Day List for Burnham Overy Dunes
Brent Goose, Greylag Goose, Mute Swan (3), Egyptian Goose (pair), Shelduck, Shoveler, Gadwall, Mallard, Pochard, Tufted Duck, Red-legged Partridge, Pheasant, Little Grebe (1), Bittern (booming), Grey Heron, Purple Heron (1st summer bird), Great White Egret (1), Little Egret (3), Cormorant, Marsh Harrier (1), Red Kite, Buzzard, Hobby (1), Moorhen, Coot, Oystercatcher, Avocet, Lapwing, Golden Plover (1), Grey Plover (1 in summer plumage), Whimbrel (2 east), Curlew, Black-tailed Godwit (3), Snipe (1), Green Sandpiper (1), Redshank, Greenshank (1 east), Black-headed Gull, Mediterranean Gull (2 west), Herring Gull, Wood Pigeon, Cuckoo (3 inc. 1 calling/2passage birds west), Kestrel, Hobby (1), Magpie, Jackdaw, Blue Tit, Skylark, Swallow, Cetti's Warbler (1 singing), Willow Warbler, Chiffchaff, Sedge Warbler, Reed Warbler, Blackcap, Lesser Whitethroat (2+), Whitethroat, Wren, Starling, Blackbird, Song Thrush (2), Robin, Redstart (1 male), Whinchat (2), Stonechat (pair), Wheatear (40+), Dunnock, Pied Wagtail, Meadow Pipit, Chaffinch, Linnet, Goldfinch, Reed Bunting  (72 species)

Monday, 22 April 2019

Ashill, Norfolk

A productive early morning walk near Ashill through mostly arable habitat with some fine hedgerows and enclosures for grazing.  Good numbers of singing Sylvia Warblers and equally good numbers of Finches and Buntings seen in breeding habitat.
26 species recorded along my route with the following highlights:

6 Whitethroat (singing males)
An excellent 5 singing Lesser Whitethroats
In excess of 7 pairs of Yellowhammers in breeding habitat
6+ pairs of Linnets (including a female with nesting material) in breeding habitat
4 Tree Sparrows in breeding habitat

No sign this morning of Turtle Dove at a traditional site, hopefully, I was just too early and there is time for these gorgeous Doves to return.
Yellowhammer near Ashill 22nd April
It was great to see and hear good numbers of Warblers this morning, but it was equally wonderful to record several pairs of Yellowhammers and Linnets along my route, this included a female Linnet carrying grasses for its nest.
Other species seen this morning included a couple of pairs of Bullfinches, a pair of Greenfinches, Chiffchaff, 3 singing Blackcaps, Blackbirds, and Song Thrush, all in suitable breeding habitat.
No visual passage seen and no sign of passage birds (checked for Ring Ouzel) this morning.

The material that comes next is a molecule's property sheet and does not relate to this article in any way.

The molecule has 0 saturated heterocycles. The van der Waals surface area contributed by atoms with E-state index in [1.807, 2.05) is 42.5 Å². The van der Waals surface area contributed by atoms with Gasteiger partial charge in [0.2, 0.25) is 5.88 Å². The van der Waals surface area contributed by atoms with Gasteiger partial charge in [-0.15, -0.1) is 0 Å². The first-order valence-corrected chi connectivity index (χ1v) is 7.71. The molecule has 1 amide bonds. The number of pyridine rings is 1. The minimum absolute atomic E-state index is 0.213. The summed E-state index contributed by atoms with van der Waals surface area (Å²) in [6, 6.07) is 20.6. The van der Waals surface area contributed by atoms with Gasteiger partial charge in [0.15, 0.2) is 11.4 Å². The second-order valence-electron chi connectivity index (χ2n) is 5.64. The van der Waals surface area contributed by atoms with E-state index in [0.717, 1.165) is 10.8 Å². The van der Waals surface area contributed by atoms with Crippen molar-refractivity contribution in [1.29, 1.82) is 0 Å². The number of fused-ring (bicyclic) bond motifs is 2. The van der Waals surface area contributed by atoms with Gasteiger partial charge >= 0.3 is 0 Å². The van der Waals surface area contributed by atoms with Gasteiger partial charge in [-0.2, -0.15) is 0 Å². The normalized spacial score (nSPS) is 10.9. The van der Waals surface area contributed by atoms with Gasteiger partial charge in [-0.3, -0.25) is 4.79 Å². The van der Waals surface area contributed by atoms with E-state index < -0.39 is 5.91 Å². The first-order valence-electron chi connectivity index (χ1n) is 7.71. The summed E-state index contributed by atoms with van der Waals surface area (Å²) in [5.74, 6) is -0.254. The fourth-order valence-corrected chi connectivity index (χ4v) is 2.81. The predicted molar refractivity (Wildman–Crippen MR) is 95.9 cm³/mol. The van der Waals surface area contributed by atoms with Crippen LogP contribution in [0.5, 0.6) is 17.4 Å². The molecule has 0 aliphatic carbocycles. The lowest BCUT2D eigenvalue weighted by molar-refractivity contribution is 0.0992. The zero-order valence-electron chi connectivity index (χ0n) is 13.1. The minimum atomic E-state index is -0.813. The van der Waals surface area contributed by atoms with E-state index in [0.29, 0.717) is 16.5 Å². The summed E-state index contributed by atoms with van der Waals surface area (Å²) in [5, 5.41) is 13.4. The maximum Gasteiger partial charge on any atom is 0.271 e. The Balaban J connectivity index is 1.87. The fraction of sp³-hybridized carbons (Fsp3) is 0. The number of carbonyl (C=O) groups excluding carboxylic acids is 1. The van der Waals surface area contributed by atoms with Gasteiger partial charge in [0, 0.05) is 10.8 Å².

Friday, 19 April 2019

Little Cressingham and the Watton Brook Valley (Nettlecreeper back)

A beautiful day today with full sunshine, a high of 23 degrees, and a moderate easterly wind.
A walk this morning taking in habitat where I hoped I would find Whitethroat and Lesser Whitethroat.

1 Red Kite
1 Sparrowhawk
1 Goshawk (heard only)
2 Kingfisher
2 Mistle Thrush (both singing males)
3 Blackcap
2 Whitethroat (pair)
1 Chiffchaff
2 Goldcrest
Blue Tit
Great Tit (pair)
Dunnock (2 pairs)

It is now 50 years since the catastrophic population crash of Whitethroats.  In 1968, Whitethroats were very abundant birds, they departed for their wintering grounds in Africa, however, the following spring in 1969 found that hardly any had returned, in fact there was an 85% of crash in numbers of Whitethroats. The reason for this decline was a drought in the Sahel, a 200 mile wide region along the southern boundary of the Sahar Desert.  Since this time, Whitethroats have been rebuilding their numbers, however, even 50 years on, they have not reached the numbers seen prior to the population crash.
Whitethroat (male), one of a pair at Little Cressingham 19th April.
Now, Whitethroats hold a special place in my heart and when I see my first birds of the year I have a smile and tell them "welcome back".
This morning I found a pair of Whitethroats at a traditional breeding locality for this species, a lovely Briar patch.  Both birds were watched for an hour or so moving about together, prospecting for suitable nest-sites.
A wonderful hour spent in the company of these beautiful Warblers.